By Jonathan Power*
How can Saudi Arabia be brought low? If the King won’t remove from power his 33-year old son, Prince Mohammad bin Salman, there may be no alternative but to do battle (non-violently) with its regime.
There seems to be no doubt that it was bin Salman who gave the order to murder Saudi Arabia’s dissident journalist, Jamal Khashoggi.
This is not the only reason to take up (non-violent) arms against Saudi Arabia. Others are its massive buying of Western military hardware. Another is its war in Yemen where it has killed tens of thousands of civilians. Another is that it still follows the intolerant strictures of the Wahabi sect of Islam.
In 2015 the German vice-chancellor, Sigmar Gabriel, publicly accused Saudi Arabia of financing Islamic extremism in the West and warned that it must stop. He said that the Saudi regime was funding extremist mosques and communities that pose a danger to public security.
Thanks to Wikileaks we know that Hillary Clinton, when Secretary of State, wrote a cable in December, 2009, that “Saudi Arabia remains a critical financial support base for Al-Qaida, the Taliban and Lashkar-e-Taiba in Pakistan.”
In his autobiography, Richard Dearlove, the former head of MI6, the British Secret Intelligence Service (home of James Bond), wrote that some time before 9/11 Prince Bandar bin Sultan, then the powerful Saudi ambassador in Washington, told him that “The time is not far off in the Middle East when it will be literally ‘God Help the Shia’. More than a billion Sunnis have simply had enough of them.”
Another is the evidence that it is considering developing nuclear weapons. On November 22, the New York Times in a dispatch by David E. Sanger and William J. Broad asked if bin Salman was “laying the ground work for building an atomic bomb”. Saudi Arabia may have arranged to buy an already made bomb from Pakistan whose own successful nuclear weapons’ program was funded in part by Saudi money. Pakistan called it the first “Sunni bomb”.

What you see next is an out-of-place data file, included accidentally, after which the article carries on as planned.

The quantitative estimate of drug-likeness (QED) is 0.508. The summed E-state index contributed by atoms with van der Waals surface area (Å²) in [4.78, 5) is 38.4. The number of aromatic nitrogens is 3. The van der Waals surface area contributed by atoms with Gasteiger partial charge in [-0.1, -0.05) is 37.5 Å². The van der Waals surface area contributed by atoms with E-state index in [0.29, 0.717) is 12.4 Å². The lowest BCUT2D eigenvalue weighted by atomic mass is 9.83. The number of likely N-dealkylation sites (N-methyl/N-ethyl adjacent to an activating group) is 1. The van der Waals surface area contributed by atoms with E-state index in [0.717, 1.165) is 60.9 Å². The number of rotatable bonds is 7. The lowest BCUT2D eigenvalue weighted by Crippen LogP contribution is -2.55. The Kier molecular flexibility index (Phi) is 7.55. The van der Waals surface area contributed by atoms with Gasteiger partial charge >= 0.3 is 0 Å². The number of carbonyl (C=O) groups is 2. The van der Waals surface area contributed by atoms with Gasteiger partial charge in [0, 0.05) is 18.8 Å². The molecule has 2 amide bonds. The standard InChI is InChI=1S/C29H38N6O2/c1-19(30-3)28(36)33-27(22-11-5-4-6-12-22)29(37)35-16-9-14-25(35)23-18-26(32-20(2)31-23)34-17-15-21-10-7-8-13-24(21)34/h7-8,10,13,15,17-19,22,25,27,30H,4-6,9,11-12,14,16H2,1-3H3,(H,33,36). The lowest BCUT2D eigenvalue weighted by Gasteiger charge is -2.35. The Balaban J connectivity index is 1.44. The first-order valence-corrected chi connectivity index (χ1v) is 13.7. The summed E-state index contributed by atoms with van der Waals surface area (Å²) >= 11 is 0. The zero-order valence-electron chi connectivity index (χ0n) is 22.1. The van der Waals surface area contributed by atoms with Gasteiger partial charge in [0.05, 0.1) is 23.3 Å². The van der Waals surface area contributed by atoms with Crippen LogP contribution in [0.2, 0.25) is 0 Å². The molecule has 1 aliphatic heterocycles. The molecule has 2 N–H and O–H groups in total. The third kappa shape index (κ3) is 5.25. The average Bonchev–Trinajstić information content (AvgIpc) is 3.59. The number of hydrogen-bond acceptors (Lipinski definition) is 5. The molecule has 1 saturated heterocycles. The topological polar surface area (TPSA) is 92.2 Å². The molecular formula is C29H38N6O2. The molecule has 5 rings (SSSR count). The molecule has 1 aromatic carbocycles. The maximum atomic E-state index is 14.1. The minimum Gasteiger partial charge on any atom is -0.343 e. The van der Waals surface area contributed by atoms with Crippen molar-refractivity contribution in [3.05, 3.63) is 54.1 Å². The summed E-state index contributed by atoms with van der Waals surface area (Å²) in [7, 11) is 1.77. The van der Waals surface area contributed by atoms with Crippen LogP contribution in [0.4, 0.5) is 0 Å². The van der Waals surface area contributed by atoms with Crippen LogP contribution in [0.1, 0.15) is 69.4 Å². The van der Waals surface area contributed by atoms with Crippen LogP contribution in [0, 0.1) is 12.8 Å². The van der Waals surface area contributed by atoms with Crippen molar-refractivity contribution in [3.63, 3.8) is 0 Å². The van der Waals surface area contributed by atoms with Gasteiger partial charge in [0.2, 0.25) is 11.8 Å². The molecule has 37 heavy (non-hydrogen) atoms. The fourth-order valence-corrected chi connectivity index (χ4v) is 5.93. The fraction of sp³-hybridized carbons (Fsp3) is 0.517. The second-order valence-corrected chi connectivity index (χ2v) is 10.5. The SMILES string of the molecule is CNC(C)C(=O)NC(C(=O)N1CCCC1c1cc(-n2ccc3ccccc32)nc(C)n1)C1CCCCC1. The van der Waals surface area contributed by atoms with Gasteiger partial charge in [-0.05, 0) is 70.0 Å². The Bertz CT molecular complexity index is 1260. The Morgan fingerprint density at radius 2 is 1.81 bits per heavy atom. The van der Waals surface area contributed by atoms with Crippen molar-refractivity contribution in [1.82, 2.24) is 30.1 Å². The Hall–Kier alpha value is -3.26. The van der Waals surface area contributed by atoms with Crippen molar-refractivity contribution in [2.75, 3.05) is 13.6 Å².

What’s to be done? Sanctions have already been imposed by the U.S. on 17 Saudi officials close to bin Salman. Bin Salman has been spared. Trump has made clear in public the reason for this is because Western countries need its oil and, second, the arms market is too lucrative to pass up.
The truth is that, although enormous, the sales are only a small percentage of America’s total arms production. It could be forsaken.
Oil is more problematic, but a boycott of part of its production is doable. Already oil prices are substantially below the country’s financial needs. Its financial deficit is dangerously high say the IMF. This is the time to hit it.
The price of oil needs to be driven down. This means other oil producers increasing the production. The first place to start is Iran whose oil industry is savaged by American sanctions. The second is Russia. Other countries that could increase their production are Nigeria, Mozambique, Angola, Ghana and Uganda. They’ll need Western help.
Western countries, with a minor increase in taxes, could reduce the consumption of oil significantly.
Would Saudi Arabia retaliate? Why would it? It needs income badly. It can’t afford not to sell as much as it can.
Let Saudi Arabia suffer until bin Salman is sacked and brought to justice.
Note: For 17 years Jonathan Power was a foreign affairs columnist and commentator for the International Herald Tribune – and a member of the Independent Commission on Disarmament, chaired by the prime minister of Sweden, Olof Palme. He forwarded this and his previous Viewpoints for publication in IDN-INPS Copyright: Jonathan Power. Website www.jonathanpowerjournalist.com.